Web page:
United States District Court, D. Minnesota
Zorislav R. Leyderman, for plaintiff.
Jeffrey Kent Boman, MINNESOTA ATTORNEY GENERAL'S OFFICE;
Charles Gross and Corinne Ivanca, GERAGHTY O'LOUGHLIN
& KENNEY, P.A., for defendants.
Patrick J. Schiltz United States District Judge
Trujillo brought this action under 42 U.S.C. § 1983
against defendants Janine Dickenson, Luke Keranen, Tom
Peterson, and Michael Ryan (collectively the “state
defendants”)-four medical professionals who worked at a
correctional facility at which Trujillo was incarcerated-for
allegedly acting with deliberate indifference to
Trujillo's serious medical needs. This matter is before
the Court on the state defendants' motion for summary
judgment. For the reasons that follow, the Court denies the
facts are sharply disputed. For purposes of ruling on the
state defendants' summary-judgment motion, however, the
Court must accept Trujillo's version as true, even if the
Court is skeptical about some of what Trujillo has claimed.
See Bennett v. Miles, 603 Fed.Appx. 507, 509 (8th
Cir. 2015) (reversing a district court's grant of summary
judgment when there were “conflicts between the
physicians' evidence” and the inmate's
“attestations regarding his symptoms and complaints
when he saw the physicians”). Briefly, Trujillo's
account is as follows:
17, 2011, Trujillo fractured a bone in his right leg while
playing soccer at the Minnesota correctional facility in
Moose Lake. ECF No. 60-16 at 4. Dickenson (a nurse) examined
Trujillo shortly after he was injured. Trujillo told
Dickenson that he was in “really bad pain” and
thought that he had a broken leg. ECF No. 60-2 at 11-12, 15.
At that point, Trujillo's leg had already swollen so much
that he could not wear pants or put on shoes. ECF No. 60-2 at
Dickenson told Trujillo that he “don't got nothing,
” id. at 15-i.e., that his injury was not
serious-and she sent him away with ACE wrap, crutches, and
some ice, ECF No. 32 at 1. Hours later, Trujillo's leg
had swollen to the size of a soccer ball. ECF No. 60-2 at
symptoms persisted over the next two weeks, through meetings
with Keranen (an athletic trainer) on May 18th, Peterson (a
nurse) on May 20th, and Ryan (a nurse) on May 31st.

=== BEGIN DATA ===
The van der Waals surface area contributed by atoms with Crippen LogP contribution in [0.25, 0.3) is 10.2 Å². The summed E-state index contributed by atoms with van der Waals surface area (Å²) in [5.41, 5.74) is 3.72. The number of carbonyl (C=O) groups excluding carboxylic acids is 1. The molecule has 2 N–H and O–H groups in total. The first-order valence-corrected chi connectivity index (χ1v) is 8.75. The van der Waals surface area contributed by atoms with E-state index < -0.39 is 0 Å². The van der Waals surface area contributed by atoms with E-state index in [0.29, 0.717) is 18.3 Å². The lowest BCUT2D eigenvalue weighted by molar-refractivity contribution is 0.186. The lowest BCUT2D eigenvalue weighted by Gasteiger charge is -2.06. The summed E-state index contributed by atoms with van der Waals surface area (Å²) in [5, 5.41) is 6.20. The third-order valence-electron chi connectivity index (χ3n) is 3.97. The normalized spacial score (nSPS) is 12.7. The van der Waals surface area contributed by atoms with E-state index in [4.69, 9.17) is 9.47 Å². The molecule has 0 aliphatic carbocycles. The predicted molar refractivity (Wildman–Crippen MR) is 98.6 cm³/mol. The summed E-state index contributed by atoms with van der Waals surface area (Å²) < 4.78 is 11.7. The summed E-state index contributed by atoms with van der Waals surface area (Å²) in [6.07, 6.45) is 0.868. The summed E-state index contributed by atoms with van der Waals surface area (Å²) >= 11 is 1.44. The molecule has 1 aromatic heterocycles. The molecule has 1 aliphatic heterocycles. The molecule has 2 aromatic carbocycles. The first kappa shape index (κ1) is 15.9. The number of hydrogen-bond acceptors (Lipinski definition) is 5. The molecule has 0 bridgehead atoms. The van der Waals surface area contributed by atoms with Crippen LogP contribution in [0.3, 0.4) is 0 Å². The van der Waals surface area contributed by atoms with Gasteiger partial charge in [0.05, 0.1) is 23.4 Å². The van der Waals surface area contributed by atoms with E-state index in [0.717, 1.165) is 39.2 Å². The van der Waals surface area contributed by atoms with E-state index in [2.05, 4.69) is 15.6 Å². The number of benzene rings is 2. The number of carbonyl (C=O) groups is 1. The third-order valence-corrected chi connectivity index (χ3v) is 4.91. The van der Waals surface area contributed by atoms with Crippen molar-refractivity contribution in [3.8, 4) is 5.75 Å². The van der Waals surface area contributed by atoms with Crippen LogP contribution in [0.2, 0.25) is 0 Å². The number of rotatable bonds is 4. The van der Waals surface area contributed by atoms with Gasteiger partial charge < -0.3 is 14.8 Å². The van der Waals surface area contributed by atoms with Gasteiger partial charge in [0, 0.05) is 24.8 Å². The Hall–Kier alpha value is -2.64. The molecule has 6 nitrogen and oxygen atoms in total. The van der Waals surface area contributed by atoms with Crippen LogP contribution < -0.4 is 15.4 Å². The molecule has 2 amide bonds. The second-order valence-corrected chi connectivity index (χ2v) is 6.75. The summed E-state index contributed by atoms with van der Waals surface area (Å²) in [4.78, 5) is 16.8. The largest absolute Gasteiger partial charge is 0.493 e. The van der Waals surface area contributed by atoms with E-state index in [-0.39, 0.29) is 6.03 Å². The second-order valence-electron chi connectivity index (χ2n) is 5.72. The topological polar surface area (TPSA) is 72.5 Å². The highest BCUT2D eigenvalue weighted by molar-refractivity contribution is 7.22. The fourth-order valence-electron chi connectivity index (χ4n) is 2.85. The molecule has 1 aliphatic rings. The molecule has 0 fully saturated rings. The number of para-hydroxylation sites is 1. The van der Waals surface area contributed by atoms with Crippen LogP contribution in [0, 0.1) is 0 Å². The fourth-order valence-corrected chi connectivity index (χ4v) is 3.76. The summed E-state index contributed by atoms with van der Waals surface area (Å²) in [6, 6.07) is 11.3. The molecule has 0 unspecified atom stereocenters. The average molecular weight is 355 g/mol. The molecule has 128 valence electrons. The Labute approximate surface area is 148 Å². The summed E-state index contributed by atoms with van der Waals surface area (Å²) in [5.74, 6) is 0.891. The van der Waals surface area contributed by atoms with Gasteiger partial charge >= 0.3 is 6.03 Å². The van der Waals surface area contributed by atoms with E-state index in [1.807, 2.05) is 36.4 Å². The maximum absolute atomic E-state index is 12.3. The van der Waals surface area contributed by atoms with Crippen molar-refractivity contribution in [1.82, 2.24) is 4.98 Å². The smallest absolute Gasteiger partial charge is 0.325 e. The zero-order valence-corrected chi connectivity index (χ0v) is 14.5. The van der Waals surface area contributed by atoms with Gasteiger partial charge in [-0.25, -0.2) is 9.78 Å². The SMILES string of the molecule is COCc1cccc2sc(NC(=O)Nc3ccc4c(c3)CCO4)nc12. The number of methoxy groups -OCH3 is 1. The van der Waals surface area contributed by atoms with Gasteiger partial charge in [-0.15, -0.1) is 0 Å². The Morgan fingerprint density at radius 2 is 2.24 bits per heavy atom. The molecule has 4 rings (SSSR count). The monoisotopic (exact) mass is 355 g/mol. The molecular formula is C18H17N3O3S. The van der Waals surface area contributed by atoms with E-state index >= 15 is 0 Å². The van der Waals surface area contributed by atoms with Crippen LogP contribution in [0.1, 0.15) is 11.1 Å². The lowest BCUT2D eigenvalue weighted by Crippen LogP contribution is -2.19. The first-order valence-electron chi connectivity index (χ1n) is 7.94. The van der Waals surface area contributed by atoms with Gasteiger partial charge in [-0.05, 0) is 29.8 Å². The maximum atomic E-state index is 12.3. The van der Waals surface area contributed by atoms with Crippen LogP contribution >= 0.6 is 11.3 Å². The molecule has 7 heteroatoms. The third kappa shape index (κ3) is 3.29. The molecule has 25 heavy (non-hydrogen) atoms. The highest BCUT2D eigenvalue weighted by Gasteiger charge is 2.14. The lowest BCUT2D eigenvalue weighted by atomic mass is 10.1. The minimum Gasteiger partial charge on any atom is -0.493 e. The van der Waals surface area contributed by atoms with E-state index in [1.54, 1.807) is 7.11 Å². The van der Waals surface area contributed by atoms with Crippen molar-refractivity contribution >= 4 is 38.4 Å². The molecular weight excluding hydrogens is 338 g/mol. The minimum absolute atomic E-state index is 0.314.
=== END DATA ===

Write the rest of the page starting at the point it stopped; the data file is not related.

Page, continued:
See ECF No. 60-16 at 2-3. Trujillo's leg was
severely swollen during this entire time. See ECF
No. 60-2 at 12-13, 17-19. Moreover, Trujillo told each of
these defendants that he was in pain, and all of these
defendants saw that Trujillo could not put normal pressure on
his leg or properly bend his knee. Two months later, after
Trujillo was finally seen by a doctor, Trujillo was diagnosed
with a bone fracture. By then, however, the fracture had
improperly healed, resulting in a deformed leg. Fixing
Trujillo's leg will require painful surgeries and cost
hundreds of thousands of dollars. ECF No. 60-16 at 4-5.
Standard of Review
judgment is warranted “if the movant shows that there
is no genuine dispute as to any material fact and the movant
is entitled to judgment as a matter of law.”
Fed.R.Civ.P. 56(a). A dispute over a fact is
“material” only if its resolution might affect
the outcome of the suit under the governing substantive law.
Anderson v. Liberty Lobby, Inc., 477 U.S. 242, 248
(1986). A dispute over a fact is “genuine” only
if “the evidence is such that a reasonable jury could
return a verdict for the nonmoving party.” Id.
When considering a summary-judgment motion, the Court
“must view the evidence and the inferences that may be
reasonably drawn from the evidence in the light most
favorable to the non-moving party.” Winthrop Res.
Corp. v. Eaton Hydraulics, Inc., 361 F.3d 465, 468 (8th
recover on his § 1983 claim, Trujillo must prove
deliberate indifference to a serious medical need-i.e., he
must prove that he had “an objectively serious medical
need and that prison officers knew of the need but
deliberately disregarded it.” Gordon ex rel. Gordon
v. Frank, 454 F.3d 858, 862 (8th Cir. 2006). A serious
medical need is “one that has been diagnosed by a
physician as requiring treatment, or one that is so obvious
that even a layperson would easily recognize the necessity
for a doctor's attention.” Camberos v.
Branstad, 73 F.3d 174, 176 (8th Cir. 1995) (quotation
omitted). “The subjective inquiry must show a mental
state akin to criminal recklessness: disregarding a known
risk to the inmate's health.” Gordon, 454
F.3d at 862. “Whether an inmate's ...